Monday, December 01, 2014

What is Chaplaincy Anyway?

One of the things that I have been wrestling with lately is the question, "What is chaplaincy anyway?" As a discipline, it is not terribly well-known or understood. When my patient's ask me what I do, I usually say something along the lines of, "Chaplains provide spiritual and emotional support while you are in the hospital."

My work involves discussions of trauma, acute illness and injury, coping with loss of function, loss of life, and so on.  It involves end of life care and it involves discussions about transitioning to comfort care and about who will make decisions for you if you are unable to make them for yourself. They are non-biased, non-partisan, supportive conversations that involve attending to the specific needs of the patient.

This doesn't seem particularly different than what might be offered by social workers or particularly compassionate nurses.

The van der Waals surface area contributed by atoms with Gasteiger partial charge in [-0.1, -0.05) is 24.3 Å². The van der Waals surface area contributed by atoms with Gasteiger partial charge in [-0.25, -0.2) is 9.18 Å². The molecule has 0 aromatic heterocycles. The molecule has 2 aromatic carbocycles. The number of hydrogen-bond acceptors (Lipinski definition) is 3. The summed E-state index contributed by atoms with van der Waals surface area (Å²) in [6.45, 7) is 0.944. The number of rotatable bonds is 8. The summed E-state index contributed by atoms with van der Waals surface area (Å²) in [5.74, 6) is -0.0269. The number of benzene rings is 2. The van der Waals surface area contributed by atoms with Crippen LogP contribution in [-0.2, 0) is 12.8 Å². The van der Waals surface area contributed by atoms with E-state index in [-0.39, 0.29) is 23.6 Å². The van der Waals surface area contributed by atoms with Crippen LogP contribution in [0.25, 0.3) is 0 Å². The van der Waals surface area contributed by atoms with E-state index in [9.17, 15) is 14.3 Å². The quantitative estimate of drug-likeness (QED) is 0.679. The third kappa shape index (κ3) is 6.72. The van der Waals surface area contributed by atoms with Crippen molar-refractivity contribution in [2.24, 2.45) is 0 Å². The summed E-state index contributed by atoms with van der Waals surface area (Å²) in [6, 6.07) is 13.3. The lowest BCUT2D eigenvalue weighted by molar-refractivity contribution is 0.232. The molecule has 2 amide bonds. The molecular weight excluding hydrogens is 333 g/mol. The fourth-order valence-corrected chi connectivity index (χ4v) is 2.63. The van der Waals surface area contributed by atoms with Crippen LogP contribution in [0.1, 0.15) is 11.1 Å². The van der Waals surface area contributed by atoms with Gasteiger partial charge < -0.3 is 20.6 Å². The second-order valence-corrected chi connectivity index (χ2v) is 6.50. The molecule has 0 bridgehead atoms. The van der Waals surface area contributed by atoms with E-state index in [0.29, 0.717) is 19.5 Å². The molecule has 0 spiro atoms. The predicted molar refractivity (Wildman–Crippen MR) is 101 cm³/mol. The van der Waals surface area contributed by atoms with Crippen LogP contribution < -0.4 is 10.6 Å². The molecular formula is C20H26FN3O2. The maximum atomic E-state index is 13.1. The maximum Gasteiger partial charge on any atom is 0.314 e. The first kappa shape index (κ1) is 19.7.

But the other dimension that makes chaplaincy unique is the understanding that patients have spiritual needs and part of whole-person care is attending to those spiritual dimensions. My CPE supervisor has been challenging me with this question during the last couple months, "If your work is only about attending to the spiritual and emotional needs of the patient, why can't a particularly compassionate atheist do the same work?"

I am not sure that I have an answer, but this is the one that I am trying on lately:  Chaplains must be people of faith themselves, it doesn't matter what sort of faith, as a Jewish chaplain can provide care to a Buddhist patient, or a Christian chaplain can provide care to a Muslim patient, but it is important that in order to do their work with integrity, they must believe that there is a higher power at work in the world and in our lives. 

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